And right then, I had that thought I always do in moments like this.  He’s only yelling at me really loud because I’m Asian, and Asians are supposed to be passive and quiet and submissive.  If I was black or white or Latino or an attractive woman, he wouldn’t have started nothing.

Then, in a flash, I thought of killing this guy.  I mean literally walking over there, roundhouse-kicking his left knee, elbowing him in the nose, and then kicking his face in until he stopped moving.  I’m a fifth degree black belt, by the way, and I know how to kill someone with three of my fingers.  I didn’t think this guy was worthy of my fingers.

It was a terrible, disgusting, humiliating sort of rage that rushed through my throat — and I took a few steps forward, loading my leg, only to be pulled back by my fiancé.

Later I was so guilty about everything that I asked all those questions: Am I even a Christian?  Am I making spiritual progress?  Am I really growing up?  How could I be so ugly inside?  How could I think these things?  What if my church saw this?  What if my fellow bloggers saw it too?

Because really: This was a dumb situation in the midst of real suffering in the world, and I didn’t deserve to feel this angry.  I felt stupid, then stupid about feeling so stupid, and just plain bad.  I got a headache, like one of those hot feverish night sweats when your blanket feels like a coffin.  I wanted to throw up and die.  I wanted to crawl in a hole of shame and choke in my self-pity.  I thought, My blog, my ministry — it’s all over.

I wish I could wrap this up with a bowtie and say, “It’s all okay now.”  It’s not.  I’m still in a daze about it, to be honest, and I can’t say I would’ve had the resolve to hold myself back if my wonderful lady hadn’t stopped me.

I can only say that I need grace, more than ever, because self-condemnation is so unbearable.  I need to know I’m still a human being, who fails, a lot.  I need to know I am fully known and still fully loved, and that even in these disturbing fractures in my carefully crafted facade, I can find the humility to move forward and do better next time.

— J.S.

Originally posted here.

Question: Tired of Serving and Sacrificing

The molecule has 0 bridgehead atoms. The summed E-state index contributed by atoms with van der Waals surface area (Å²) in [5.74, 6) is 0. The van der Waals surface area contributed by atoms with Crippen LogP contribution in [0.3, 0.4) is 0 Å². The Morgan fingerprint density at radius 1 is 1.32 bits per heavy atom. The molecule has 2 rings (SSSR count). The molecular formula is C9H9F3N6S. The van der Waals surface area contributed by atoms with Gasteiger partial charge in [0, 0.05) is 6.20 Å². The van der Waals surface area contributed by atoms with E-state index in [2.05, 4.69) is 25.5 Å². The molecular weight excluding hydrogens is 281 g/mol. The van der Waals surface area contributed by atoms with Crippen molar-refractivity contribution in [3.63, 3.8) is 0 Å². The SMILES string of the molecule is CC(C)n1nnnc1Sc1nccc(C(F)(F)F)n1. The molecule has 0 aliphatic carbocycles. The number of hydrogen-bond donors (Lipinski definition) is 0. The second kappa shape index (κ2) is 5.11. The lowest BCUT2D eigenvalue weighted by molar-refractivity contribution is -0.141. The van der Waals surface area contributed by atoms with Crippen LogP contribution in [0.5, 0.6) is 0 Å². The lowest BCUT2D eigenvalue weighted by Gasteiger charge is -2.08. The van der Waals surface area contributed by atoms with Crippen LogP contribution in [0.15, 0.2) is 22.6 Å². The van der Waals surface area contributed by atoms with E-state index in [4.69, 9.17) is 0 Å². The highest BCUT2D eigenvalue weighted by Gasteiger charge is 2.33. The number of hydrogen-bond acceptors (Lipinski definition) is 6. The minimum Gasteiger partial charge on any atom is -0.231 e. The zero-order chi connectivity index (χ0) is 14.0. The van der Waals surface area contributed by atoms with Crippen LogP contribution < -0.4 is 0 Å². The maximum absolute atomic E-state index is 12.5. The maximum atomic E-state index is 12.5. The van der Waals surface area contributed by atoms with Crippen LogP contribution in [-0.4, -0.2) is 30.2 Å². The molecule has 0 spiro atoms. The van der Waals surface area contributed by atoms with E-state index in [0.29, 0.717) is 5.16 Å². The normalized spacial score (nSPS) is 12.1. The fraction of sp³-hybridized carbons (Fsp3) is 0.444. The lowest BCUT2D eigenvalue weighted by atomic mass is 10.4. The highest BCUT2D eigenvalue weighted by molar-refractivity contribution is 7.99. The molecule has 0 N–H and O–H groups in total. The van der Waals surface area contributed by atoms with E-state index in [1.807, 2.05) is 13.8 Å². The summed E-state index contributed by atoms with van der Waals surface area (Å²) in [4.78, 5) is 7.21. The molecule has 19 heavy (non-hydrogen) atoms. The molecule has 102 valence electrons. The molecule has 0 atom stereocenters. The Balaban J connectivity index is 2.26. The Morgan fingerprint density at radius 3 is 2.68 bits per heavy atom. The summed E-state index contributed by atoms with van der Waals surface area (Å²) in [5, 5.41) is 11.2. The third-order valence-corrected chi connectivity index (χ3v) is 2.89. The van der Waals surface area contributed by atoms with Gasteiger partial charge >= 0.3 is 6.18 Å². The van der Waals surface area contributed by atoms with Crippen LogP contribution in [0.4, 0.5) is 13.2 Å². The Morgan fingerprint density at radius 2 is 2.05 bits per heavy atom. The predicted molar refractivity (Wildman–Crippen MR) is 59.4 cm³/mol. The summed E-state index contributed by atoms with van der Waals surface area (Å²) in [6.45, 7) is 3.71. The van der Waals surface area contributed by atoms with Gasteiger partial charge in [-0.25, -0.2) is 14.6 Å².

foreverin asked:

Do you ever get tired of serving and sacrificing? I get that we can’t earn salvation, and that our faith and worth isn’t even defined by how much we give, but don’t you sometimes feel like you’re working so hard compared to others, and it’s not fair? the bible says that the harvest is plentiful, and the workers are few…I feel like those few faithful workers will have a tendency to burn out! thoughts? 🙂

You know, I think this is one of those things that everyone is afraid to say: and you said it.  We all want to look like willing ready servants that are faithful to jump into the furnace, and I would even say: some of our hard work is actually people-pleasing and comparison and trying to earn salvation.  Or, people are just afraid to say no because they don’t want to look lazy.  After all, half of our generation lives in the Over-Productive Neurotically Over-Achieving Mega-Success era.

But like you said: Yes, we get tired.  Mostly I get weary of serving those who eventually drop out of their race of faith anyway.  I’ve poured sweat and tears and prayers into dozens of people who ended up going prodigal, and I always blame myself.  I know that I shouldn’t.  Other times, everyone expects Christian leaders and pastors to be superhuman, and we don’t find a comfortable rhythm of rest and work.  This is especially true in my Asian Culture, when taking a break means you’ve dishonored your family lineage and a vacation means you’ve declared feudal war.

Burning out can also be a case of “wrong seat on the bus.”  If you’re doing something you’re not called to do, then of course it’ll feel joyless.  I don’t think all serving needs to be glamorous or laughs-a-minute, but I see tons of people who are gritting their teeth at church because they’re not maximizing their gifts in the right setting.  Some are too prideful to let go, or they can’t imagine someone else taking over, or they’re just used to it.  But you can work magic if you just switch a few spots.  I’ve seen friends bloom in the right circumstances.